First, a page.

Johannesburg - ANC treasurer-general Zweli Mkhize on Sunday said the publication of a book on the life of the woman who accused President Jacob Zuma of rape had compelled him to reveal what he knew about the incident.
In a startling statement, Mkhize said he felt it was necessary to speak out for the first time about how Zuma had in 2005 revealed to him that he had had sexual intercourse with Fezekile Ntsukela Kuzwayo, a daughter of their late comrade.
“I must at the outset express my discomfort and reservations to publicly talk about this matter. I have over the years avoided doing so because of my appreciation of Fezeka’s right to privacy and human dignity. I also believe that like any woman, she was entitled to justice, fairness and equality.”
Mkhize was the MEC for economic development in KZN when told Zuma him about the incident. On Sunday he issued a seven-page long statement in reaction to City Press questions on whether he had tried to convince Kuzwayo to drop the charges against Zuma.
The paper had on Sunday reported about the content of a book Khwezi: The remarkable story of Fezekile Ntsukela Khuzwayo authored by veteran radio journalist Redi Tlhabi and expected to be launched soon.
According to the City Press, the book revealed that prior to and during the rape trial, Kuzwayo, whose late father, Judson Kuzwayo, was Zuma and Mkhize’s close friend in exile during the liberation struggle, had faced constant intimidation at the hands of Zuma’s supporters, which led her to leave the country.
Kuzwayo died last year.
Reacting to the allegations, Mkhize denied persuading Kuzwayo to drop the rape charges. He said he had taken a stance that he had not been prepared to talk about the case, but he decided to open up following the book and the City Press story implicating him.
Mkhize said he elected not to deal with the media at the time of the trial as he understood the matter was sub-judice.
“I had to allow for the legal processes to unfold and co-operate with any formal investigation if and when required to do so,” Mkhize said in his statement.
He said in 2005 he received a call from Zuma telling him that “he had made a terrible mistake of having sexual relations with Fezeka”.
“I was shocked by this because I had always been under the impression that Fezeka was like a daughter to both of us,” he said.
Mkhize said Zuma had told him that he and Kuzwayo were in an intimate relationship “that had built up over a period between them”.
“In fact, he indicated that they had been conversing for a while,” he said.
But he said he would never have expected Zuma to have an intimate relationship with someone they both regarded as a daughter.
He said after Zuma had informed him that Kuzwayo had intended to lay criminal charges, he asked Zuma why this was the case if the sex had been consensual.
“He (Zuma) said he himself wasn't sure what could have upset her as he was under the impression that all was well between them.
“He said Fezeka had not raised any issues or complaint with him. He appeared to be puzzled about what had gone wrong between them,” said Mkhize.
Mkhize said after listening to Zuma, he made contact with Kuzwayo’s mother Beauty in Durban.
"Based on the relationship I had with the Khuzwayo family and President Zuma who has always been like a big brother to me, I decided to take the initiative to engage with Fezeka's mother. The main reason for this engagement was for me to share what I had been told by President Zuma, find out what she understood to be the issue and whether she knew if President Zuma and Fezeka had established an intimate relationship.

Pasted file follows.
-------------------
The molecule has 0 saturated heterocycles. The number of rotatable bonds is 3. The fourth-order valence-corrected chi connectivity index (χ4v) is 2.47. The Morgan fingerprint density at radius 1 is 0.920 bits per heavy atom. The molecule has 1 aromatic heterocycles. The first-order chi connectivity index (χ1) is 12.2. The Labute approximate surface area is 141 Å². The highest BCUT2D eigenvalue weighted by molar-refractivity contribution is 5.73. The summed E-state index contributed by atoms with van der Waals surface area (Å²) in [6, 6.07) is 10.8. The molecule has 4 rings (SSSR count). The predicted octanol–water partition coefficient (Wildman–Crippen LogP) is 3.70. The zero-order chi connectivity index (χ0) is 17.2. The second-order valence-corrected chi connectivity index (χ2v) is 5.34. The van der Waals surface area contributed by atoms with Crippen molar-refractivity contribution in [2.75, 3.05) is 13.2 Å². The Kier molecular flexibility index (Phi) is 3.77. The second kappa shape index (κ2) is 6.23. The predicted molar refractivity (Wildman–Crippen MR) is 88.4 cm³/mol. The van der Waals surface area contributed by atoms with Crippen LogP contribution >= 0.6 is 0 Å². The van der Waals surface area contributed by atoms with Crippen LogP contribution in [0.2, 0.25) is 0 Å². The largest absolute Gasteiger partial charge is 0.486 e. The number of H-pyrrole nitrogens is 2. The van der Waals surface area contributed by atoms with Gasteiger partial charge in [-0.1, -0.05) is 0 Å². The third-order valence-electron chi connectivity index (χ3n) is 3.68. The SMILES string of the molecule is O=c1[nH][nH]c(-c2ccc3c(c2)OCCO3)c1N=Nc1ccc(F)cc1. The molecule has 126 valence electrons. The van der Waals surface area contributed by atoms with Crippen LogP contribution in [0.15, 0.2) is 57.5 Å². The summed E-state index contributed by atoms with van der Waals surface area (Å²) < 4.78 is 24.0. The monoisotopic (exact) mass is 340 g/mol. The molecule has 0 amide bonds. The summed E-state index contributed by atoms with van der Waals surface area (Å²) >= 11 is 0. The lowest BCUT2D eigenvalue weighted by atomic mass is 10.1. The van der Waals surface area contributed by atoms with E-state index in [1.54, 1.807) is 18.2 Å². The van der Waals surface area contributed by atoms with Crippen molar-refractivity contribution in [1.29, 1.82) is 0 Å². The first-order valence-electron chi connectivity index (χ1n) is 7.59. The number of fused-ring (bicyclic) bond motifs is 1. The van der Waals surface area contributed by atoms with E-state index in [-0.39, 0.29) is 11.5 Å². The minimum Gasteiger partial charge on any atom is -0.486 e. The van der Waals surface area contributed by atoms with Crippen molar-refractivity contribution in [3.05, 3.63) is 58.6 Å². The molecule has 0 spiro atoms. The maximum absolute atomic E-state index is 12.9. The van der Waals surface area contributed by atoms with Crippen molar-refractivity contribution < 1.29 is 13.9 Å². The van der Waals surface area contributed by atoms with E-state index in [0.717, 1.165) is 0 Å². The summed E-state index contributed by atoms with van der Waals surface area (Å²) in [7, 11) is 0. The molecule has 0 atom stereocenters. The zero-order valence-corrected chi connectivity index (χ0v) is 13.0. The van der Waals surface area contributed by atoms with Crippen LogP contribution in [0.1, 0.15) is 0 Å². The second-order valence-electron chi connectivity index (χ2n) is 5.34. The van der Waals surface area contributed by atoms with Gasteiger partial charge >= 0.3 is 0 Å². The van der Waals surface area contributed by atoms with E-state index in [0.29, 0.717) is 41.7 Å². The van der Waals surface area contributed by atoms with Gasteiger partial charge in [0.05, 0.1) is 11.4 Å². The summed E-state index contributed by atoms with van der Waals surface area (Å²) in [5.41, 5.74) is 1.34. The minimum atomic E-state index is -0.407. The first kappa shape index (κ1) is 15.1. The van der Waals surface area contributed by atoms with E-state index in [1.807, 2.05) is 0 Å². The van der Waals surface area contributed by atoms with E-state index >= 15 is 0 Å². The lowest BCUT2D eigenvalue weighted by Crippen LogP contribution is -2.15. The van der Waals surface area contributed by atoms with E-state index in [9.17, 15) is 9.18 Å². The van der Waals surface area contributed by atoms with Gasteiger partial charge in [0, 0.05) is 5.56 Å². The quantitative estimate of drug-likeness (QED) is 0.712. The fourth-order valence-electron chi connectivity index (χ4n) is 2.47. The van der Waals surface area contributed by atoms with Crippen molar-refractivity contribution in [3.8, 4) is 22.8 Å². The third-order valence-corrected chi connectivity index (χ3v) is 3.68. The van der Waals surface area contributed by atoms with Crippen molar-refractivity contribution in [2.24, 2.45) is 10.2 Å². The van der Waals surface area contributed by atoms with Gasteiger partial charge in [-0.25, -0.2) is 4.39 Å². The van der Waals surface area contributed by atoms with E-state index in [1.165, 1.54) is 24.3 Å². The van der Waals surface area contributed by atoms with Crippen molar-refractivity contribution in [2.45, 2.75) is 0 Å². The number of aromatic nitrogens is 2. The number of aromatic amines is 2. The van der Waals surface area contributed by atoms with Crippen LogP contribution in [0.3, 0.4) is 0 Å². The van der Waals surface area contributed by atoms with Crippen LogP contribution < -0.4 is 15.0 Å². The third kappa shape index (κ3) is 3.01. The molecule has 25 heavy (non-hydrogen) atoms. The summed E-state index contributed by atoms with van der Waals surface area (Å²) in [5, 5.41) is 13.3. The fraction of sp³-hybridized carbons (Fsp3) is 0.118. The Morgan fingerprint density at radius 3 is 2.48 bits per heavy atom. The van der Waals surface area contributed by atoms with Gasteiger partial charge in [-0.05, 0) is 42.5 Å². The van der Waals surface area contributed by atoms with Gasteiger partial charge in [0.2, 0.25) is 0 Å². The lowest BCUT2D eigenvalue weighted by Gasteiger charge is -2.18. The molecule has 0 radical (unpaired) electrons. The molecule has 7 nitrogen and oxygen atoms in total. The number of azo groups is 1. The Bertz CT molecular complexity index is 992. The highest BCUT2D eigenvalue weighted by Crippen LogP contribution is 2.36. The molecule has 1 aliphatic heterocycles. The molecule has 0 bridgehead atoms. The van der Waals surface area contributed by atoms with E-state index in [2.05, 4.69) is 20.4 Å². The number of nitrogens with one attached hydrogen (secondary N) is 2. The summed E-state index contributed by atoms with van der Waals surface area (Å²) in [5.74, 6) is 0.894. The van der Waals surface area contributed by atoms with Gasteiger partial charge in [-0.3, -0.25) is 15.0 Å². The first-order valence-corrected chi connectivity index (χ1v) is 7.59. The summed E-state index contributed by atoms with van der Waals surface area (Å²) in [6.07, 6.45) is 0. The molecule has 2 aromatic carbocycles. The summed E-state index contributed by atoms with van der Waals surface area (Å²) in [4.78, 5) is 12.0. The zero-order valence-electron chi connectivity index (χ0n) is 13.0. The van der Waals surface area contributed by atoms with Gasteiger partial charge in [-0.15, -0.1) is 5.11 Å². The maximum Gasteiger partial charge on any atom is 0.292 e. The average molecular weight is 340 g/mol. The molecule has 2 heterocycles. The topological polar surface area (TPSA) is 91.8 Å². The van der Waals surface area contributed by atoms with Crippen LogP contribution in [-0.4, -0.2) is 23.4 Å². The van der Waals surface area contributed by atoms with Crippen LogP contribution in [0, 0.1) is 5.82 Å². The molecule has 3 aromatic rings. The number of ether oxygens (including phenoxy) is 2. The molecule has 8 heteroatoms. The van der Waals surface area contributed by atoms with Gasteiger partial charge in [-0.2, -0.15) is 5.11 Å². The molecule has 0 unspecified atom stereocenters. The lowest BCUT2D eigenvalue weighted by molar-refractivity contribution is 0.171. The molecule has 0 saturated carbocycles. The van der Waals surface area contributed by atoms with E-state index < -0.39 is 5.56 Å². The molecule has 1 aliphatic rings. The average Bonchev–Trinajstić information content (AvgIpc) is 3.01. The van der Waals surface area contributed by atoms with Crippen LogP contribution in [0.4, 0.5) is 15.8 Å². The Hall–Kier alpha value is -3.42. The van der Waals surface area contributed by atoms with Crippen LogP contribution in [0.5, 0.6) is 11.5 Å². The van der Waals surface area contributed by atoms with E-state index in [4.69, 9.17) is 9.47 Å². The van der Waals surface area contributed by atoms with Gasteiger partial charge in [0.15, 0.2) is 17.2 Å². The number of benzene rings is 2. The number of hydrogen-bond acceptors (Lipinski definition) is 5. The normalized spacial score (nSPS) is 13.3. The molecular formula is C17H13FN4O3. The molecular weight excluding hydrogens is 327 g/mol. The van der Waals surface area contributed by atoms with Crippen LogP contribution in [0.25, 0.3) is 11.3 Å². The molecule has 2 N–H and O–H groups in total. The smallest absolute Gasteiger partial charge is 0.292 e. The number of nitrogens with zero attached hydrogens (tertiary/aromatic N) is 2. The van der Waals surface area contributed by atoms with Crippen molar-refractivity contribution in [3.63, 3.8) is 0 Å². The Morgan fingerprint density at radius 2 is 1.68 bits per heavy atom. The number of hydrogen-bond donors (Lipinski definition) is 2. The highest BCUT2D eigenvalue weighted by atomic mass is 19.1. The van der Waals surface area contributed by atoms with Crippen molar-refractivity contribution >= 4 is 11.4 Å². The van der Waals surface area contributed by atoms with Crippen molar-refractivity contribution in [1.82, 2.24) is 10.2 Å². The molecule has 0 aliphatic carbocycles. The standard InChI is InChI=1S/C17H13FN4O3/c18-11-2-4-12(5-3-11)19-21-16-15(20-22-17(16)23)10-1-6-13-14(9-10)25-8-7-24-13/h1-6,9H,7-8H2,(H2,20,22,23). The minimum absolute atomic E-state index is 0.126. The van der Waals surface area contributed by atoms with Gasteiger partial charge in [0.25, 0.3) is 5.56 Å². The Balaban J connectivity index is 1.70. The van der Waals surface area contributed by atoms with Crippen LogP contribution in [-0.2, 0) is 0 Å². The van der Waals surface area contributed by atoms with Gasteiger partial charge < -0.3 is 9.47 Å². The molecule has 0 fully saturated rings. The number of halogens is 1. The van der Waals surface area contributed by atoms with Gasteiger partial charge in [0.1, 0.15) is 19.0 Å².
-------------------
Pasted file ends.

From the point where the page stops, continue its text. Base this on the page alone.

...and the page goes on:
"At that meeting she also expressed her surprise as she had been told that Fezeka had laid a rape charge against President Zuma. As we continued to engage on this matter, it became apparent that both Sis Beauty and I were not sure of the exact version and turn of events. We were both also unaware of the alleged relationship that had developed between President Zuma and Fezeka.
"Sis Beauty was visibly distressed and asked me what I thought could be done to deal with this matter. My advice was that we needed to know Fezeka's version of events."
A day or so later Mhize's says he met Beauty again and they called Fezeka on the phone, who he described as "highly emotional".
"She told me that she was raped."
Mhize says he then arranged for her to travel to Johannesburg to be with her daughter and requested friends to refer him to a Johannesburg-based lawyer who would assist them.
"There was no relationship whatsoever between myself and Mr (Yusuf) Docrat before I contacted him telephonically regarding this matter ... At no point was the lawyer instructed to advise Fezeka to drop the charges," Mkhize said.
He said that after the police became involved and he was interviewed by Richard Mdluli, "it became clear to me that given the seriousness, sensitivity and prominence this matter was gaining I needed to allow for the legal process to unfold and only attend to Sis Beauty and Fezeka if they made contact with me in order to avoid being seen to be interfering".
Mkhize continues: "It is a pity that in all this, I never got a chance to personally engage with Fezeka to share the background on how I got involved which was ostensibly to give support as part of the family. In all that I did it was never my intention to let her down. I also did not in any way undermine her right to pursue any legal recourse in this case.
"It was painful to witness public humiliation and ridicule of a child who was like a daughter to me and yet at that stage, because of legal process, I could not lend any support to her and her mother."
When contacted about the allegations, Zuma’s spokesman Bongani Ngqulunga said: “The matter was dealt with in court in an open trial. There is therefore nothing new to add.”
READ THE FULL STATEMENT BELOW: